...in 1917, the Boston Women's Municipal League held the first and as it happened, only Rat Day. Increasing numbers of rats infested neighborhoods ranging from the overcrowded North End to the posh precincts of the Back Bay. The well-educated middle-class women who belonged to the League set out to remedy the problem. They launched an anti-rat education campaign, which culminated in "Rat Day." Prizes were offered to city residents who turned in the largest number of rat carcasses. Cold weather and a low level of interest among the public made for disappointing results. The event was not repeated. The problem was real, however, and the city of Boston picked up where the lady volunteers left off.
In the early 1900s, many middle- and upper-class American women were taking on new roles. Increasing numbers were attending college and pursuing careers in the new field of social work. Others participated in volunteer efforts to assist and uplift the urban poor. In both cases it seemed "natural" for women to focus on "social housekeeping," as the campaign to improve public health, education, and living conditions in the nation's cities was called.
In 1908, a group of well-to-do Boston women formed the Boston Women's Municipal League (BWML) "to promote civic betterment." According to the League's historian, the founders believed that "housekeeping of a great city was women's work. It was their province to see that the city was kept clean, as it was also their province to see that their own homes were clean. So obviously, the garbage and ashes should be promptly and scientifically removed from the streets and alleys, the markets freed from dirt, and dust, and flies, and the air cleaned from soot and smoke."
The BWML's founders were drawn from the city's most established families. The members were the wives and daughters of businessmen, ministers, professors, doctors, and lawyers. Within a short time, the League had a membership of 2,000. Their dues funded studies and programs, usually carried out by paid professionals; however, volunteer committeewomen managed many of the League's activities.
BWML concentrated on three main areas of concern: public health, education, and social welfare. The Committee on Public Improvements and Sanitation almost immediately identified a serious problem with rats and flies. A subcommittee was formed.
It would no doubt have seemed strange to their mothers that wealthy Boston women were spending time investigating the habits of rats and flies, the health risks they posed, and different methods of extermination. The women became so well-informed that the committee was asked to endorse various methods of extermination. The League's reputation spread, along with the slogan: "If we have to go to New York for our hats, New York comes to Boston to ask about rats."
And not just New York. The League sent its anti-rat literature to every library in the U.S. and Canada, to scientific libraries in Europe, and to every major newspaper in North America. Requests for the materials came from places as distant as Australia, Brazil, India, and Russia.
Soon the members determined that literature was not enough. Under the banner "Kill the Fly, Starve the Rat!" they presented illustrated lectures in high schools and movie theaters. Graphic posters of rats and flies appeared all over the city.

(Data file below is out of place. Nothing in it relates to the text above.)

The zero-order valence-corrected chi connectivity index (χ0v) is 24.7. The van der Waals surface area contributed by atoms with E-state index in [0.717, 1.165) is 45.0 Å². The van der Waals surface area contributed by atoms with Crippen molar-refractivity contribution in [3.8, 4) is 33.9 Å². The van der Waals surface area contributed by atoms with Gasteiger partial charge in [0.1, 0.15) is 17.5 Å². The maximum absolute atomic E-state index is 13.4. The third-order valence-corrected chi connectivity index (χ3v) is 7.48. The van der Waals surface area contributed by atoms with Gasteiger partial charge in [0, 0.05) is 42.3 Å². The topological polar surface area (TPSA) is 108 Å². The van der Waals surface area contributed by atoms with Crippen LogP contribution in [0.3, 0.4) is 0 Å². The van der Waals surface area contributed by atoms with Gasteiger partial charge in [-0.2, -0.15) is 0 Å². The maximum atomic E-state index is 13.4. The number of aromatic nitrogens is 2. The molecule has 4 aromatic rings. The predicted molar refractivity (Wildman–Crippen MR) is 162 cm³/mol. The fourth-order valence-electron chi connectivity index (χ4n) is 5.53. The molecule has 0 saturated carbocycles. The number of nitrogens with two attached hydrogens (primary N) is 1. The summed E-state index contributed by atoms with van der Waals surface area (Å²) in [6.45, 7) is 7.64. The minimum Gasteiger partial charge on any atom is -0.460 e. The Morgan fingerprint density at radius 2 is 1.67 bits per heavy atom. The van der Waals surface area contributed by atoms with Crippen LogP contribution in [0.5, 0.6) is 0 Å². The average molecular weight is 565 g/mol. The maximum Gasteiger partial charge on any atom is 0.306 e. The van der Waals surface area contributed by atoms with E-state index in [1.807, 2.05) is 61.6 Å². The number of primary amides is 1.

The BWML claimed that 750,000 rats infested Boston. People in the city's poorer districts had long lived with rats in their midst, but the excavations for the subway and Charles River Esplanade had driven rats into the wealthier Back Bay neighborhood. Shoddy building construction was a further stimulus to the rat population. The League's members were still denied the right to vote; they petitioned public officials to use concrete instead of wooden piers along the waterfront.
In 1917 the League initiated a citywide extermination program. The mayor officially proclaimed Tuesday, February 13th "Rat Day" in Boston. Local newspapers carried stories for weeks in advance. Railroads, stores, business organizations, hotels, and civic groups all supported the effort.
Rat collection points were set up throughout the city. The League offered prizes for the largest number of rat carcasses turned in. A similar campaign in London flushed so many rats out of the subway that grey rat skin had supposedly become fashionable material for bags and pocketbooks. The BWML prepared for a massive collection, but a cold snap a few days earlier and city residents' lack of interest kept the numbers low.
The League's campaign against the rat came to a head and to an end with Rat Day. While the Sub-committee on Rats and Flies ceased to exist, the city's rat problem did not. The era of volunteer-run public health programs was nearing an end. Paid employees of the Boston Board of Health carried on the work.
Today, almost 90 years later, the city devotes considerable resources to containing the rat population. When the "Big Dig" began, there was widespread concern that the project would displace millions of rats into Boston's North End and the waterfront. Eight million dollars was budgeted for rodent management. According to official statements, the program has been an unqualified success. The members of the Boston Women's Municipal League would no doubt be delighted by the large number of rat carcasses collected each day.
The Women's Municipal League of Boston: a History of Thirty-five Years of Civic Endeavor, by Dorothy Worell (Women's Municipal League of Committees Inc., 1943).
A scrapbook of the WMLB's campaign to rid Boston of rats is in the collection of the Bostonian Society.